Authorities investigate racist incidents along canal
By Maurice Garvey
POTENTIAL racist attacks on cyclists using the Grand Canal, are being investigated by authorities.
The move follows numerous serious incidents along the canal which The Echo have covered in recent months, with cyclists attacked by gangs of youths, and in some cases, hit with iron bars over the head and their bikes stolen.
Gardai patrolling the cycleway along the canal on Monday evening (Image: Maurice Garvey)
The bulk of the anti-social activity is taking place in Inchicore and Bluebell, near the Blackhorse Luas stop, and sporadically in parts of Ballyfermot and Clondalkin.
Yaman Umuroglu, a researcher at Citywest company Xilinx, was beaten up and his e-bike stolen by a mob in December, and will not use the canal again to travel home to Kilmainham.
“I’m considering using the canal during the morning rush hour but not in the evenings,” said Yaman, a Turkish native.
“For me to reconsider using it on the way back from work, I’d want to see garda patrols all along the cycleway during the evening rush hour as well. They told me they are patrolling the canal more actively at least until the end of January, but that this may be extended.”
Organised crime along the canal, has been the subject of an ongoing garda operation, which also involves local authorities, and new ‘vandal proof’ CCTV cameras sourced from the UK.
Waterways Ireland have agreed to expand a squeeze gate in Bluebell, that was being used as an ambush location on cyclists, including Yaman.
The gate was installed to prevent scramblers, cars and horses, but this has not worked.
The Echo visited the gate hotspot on Monday between 4.30pm to 6pm, and all of the cyclists who talked, were aware of the problems, albeit many had not experienced violence personally.
“It happens to me once or twice a year,” said Polish native Michal Dabski, who commutes from work in Dublin 8 to Clondalkin every day, and has used the canal since 2015.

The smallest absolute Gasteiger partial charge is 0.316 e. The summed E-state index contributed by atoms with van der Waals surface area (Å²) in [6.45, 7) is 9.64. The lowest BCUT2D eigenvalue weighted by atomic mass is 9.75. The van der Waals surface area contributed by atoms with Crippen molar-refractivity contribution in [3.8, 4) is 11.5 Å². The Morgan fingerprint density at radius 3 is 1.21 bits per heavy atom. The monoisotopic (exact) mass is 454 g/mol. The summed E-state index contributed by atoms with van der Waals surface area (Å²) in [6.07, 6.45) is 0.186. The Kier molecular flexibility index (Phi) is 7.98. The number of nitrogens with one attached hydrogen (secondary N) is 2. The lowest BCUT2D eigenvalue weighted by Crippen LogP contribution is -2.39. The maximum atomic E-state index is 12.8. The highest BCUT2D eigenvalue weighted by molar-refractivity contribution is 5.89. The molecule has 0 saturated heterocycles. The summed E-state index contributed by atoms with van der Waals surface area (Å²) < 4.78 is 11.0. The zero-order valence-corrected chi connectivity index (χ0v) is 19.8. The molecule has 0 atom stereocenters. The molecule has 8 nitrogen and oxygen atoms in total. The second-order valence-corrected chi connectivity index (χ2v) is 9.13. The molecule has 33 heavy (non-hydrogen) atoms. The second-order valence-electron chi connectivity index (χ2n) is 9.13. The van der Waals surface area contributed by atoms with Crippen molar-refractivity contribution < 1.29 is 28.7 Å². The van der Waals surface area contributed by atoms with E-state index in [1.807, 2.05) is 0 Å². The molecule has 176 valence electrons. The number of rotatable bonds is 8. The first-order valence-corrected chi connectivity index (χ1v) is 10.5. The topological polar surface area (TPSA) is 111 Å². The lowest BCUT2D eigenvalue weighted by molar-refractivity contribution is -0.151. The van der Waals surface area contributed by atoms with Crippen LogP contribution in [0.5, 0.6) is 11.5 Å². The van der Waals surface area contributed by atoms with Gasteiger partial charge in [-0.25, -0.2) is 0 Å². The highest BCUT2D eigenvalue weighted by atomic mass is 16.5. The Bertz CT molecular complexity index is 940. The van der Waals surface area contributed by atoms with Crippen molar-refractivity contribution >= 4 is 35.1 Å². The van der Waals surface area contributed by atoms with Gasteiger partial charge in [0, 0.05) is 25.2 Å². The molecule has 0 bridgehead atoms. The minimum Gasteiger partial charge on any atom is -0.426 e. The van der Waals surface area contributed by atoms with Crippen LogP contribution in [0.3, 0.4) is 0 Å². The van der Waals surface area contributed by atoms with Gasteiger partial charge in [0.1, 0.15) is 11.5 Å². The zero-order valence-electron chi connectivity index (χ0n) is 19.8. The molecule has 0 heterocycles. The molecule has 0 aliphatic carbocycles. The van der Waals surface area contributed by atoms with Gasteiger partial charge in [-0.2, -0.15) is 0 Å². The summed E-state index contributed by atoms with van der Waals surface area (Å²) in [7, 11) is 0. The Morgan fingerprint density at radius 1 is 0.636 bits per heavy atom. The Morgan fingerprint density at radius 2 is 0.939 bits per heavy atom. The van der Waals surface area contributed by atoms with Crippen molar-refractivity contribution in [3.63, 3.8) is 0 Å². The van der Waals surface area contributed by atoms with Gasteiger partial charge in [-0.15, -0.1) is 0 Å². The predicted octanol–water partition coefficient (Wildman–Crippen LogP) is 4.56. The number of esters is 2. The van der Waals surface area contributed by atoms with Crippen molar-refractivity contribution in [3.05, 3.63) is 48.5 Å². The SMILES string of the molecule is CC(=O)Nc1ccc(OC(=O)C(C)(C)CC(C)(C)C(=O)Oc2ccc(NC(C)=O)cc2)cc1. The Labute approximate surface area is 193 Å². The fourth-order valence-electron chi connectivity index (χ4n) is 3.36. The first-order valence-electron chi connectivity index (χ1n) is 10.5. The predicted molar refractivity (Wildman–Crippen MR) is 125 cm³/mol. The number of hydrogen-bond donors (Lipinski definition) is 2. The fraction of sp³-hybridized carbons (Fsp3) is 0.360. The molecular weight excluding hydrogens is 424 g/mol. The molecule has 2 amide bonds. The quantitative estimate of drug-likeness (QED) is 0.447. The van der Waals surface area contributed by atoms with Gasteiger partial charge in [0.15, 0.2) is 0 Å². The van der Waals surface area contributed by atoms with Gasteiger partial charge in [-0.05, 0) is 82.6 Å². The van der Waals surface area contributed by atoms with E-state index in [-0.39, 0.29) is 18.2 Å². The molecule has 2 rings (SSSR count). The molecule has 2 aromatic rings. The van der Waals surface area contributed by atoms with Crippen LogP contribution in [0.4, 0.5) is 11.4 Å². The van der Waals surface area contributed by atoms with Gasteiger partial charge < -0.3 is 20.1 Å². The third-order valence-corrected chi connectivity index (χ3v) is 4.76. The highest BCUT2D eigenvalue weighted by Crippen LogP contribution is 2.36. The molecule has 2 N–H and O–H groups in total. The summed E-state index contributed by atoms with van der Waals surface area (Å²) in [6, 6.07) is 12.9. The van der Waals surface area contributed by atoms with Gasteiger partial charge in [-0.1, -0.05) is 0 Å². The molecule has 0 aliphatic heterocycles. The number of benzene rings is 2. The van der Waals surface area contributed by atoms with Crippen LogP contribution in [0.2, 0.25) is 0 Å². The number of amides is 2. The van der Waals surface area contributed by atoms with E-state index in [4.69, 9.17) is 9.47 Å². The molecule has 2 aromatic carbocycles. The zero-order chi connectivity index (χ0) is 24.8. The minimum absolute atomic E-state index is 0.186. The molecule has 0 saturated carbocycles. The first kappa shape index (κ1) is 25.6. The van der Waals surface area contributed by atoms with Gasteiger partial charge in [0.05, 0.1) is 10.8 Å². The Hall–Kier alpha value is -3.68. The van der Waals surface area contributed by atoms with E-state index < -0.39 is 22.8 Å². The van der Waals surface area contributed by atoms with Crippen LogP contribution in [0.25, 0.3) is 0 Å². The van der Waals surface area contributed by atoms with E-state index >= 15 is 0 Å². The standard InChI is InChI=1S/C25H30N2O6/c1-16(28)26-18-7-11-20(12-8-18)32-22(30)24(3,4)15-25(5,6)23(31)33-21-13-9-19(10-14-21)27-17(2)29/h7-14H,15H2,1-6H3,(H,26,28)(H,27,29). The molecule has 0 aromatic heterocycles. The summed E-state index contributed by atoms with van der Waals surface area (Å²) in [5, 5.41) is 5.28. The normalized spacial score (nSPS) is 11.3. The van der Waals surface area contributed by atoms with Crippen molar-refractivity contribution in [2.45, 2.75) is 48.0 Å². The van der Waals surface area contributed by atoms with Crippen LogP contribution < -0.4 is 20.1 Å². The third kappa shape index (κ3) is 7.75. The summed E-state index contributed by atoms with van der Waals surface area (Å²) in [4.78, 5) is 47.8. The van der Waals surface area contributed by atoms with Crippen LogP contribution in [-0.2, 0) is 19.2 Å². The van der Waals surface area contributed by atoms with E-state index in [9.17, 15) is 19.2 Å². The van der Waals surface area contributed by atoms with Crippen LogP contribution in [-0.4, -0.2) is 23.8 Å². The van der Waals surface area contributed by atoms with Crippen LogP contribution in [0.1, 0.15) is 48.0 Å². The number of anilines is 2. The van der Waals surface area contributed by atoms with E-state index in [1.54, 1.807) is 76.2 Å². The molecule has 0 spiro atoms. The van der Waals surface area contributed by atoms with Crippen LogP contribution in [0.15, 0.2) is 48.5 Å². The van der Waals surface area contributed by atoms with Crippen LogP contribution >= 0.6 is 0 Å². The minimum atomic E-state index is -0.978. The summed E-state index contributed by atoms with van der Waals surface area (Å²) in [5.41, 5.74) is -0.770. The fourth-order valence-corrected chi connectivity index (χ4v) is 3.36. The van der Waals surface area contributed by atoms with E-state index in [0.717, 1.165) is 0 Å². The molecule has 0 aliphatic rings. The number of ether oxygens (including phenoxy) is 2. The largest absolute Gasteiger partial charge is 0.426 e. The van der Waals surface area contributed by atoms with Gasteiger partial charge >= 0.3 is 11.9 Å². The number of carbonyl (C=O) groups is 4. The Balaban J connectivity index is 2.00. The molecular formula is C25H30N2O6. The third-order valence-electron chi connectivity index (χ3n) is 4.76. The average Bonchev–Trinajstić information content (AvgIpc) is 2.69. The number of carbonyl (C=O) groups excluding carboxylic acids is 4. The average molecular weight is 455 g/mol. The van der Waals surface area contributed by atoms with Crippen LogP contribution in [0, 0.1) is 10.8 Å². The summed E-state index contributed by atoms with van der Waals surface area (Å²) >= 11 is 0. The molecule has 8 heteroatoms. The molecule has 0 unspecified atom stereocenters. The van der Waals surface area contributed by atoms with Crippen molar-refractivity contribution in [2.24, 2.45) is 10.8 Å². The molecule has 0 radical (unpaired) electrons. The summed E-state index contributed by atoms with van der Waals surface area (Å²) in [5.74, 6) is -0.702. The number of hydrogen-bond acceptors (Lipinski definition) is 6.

“A few times I have had rocks thrown at me, they also tried to grab my bike. I had to get a camera for safety. If I see a gang ahead, I will avoid them and go back onto the Naas Road, but that is not a nice place for cyclists. It is a good idea if cyclists can travel close together on the canal.”
A female cyclist said she stopped using the canal for a while after witnessing a horrifying attack.
“Last year, they were attacking a Polish guy and trying to take him off his bike. I managed to get by but didn’t use it for three months.”
Sadly, another cyclist has accepted the reality of running the gauntlet.
“I have only been attacked three times in five years, so it is not too bad,” said the man, a foreign national, who did not want to give his name.
“The gate is difficult to get through, especially if you have a side bag attached. It is very unfortunate, because the canal is such a nice facility.”
Camera footage sent to The Echo shows cyclists sharing the canal footpath with cars, horses and occasionally, an intimidating group of lads.
Speaking at the recent South Central area meeting, Sinn Féin Councillor Críona Ní Dhálaigh called for something “concrete” the city council can do.
“The increase of anti-social behavior along the Luas lines and Inchicore, and Rialto. I know for a fact the communities around there are sick of it, particularly the racial assaults,” she said.
Dublin City Council area Manager Mary Taylor said: “The Luas line, both our housing managers and area managers have been working very closely with gardai in relation to identifying the individuals involved in that and taking follow up action.
“I think there is a particular concern in relation to the racist aspect of a lot of the attacks, and that is something that is going to need a community response, so we are open in how we go about that.”
For Yaman and other cyclists, the knowledge that offending youths are more brazen, is a major concern.
“Another serious issue is that these kids get caught, put in front of the juvenile court and just released again. This undermines the effectiveness of gardai quite significantly, since it gives the impression to these kids that they can get away with anything without consequences.”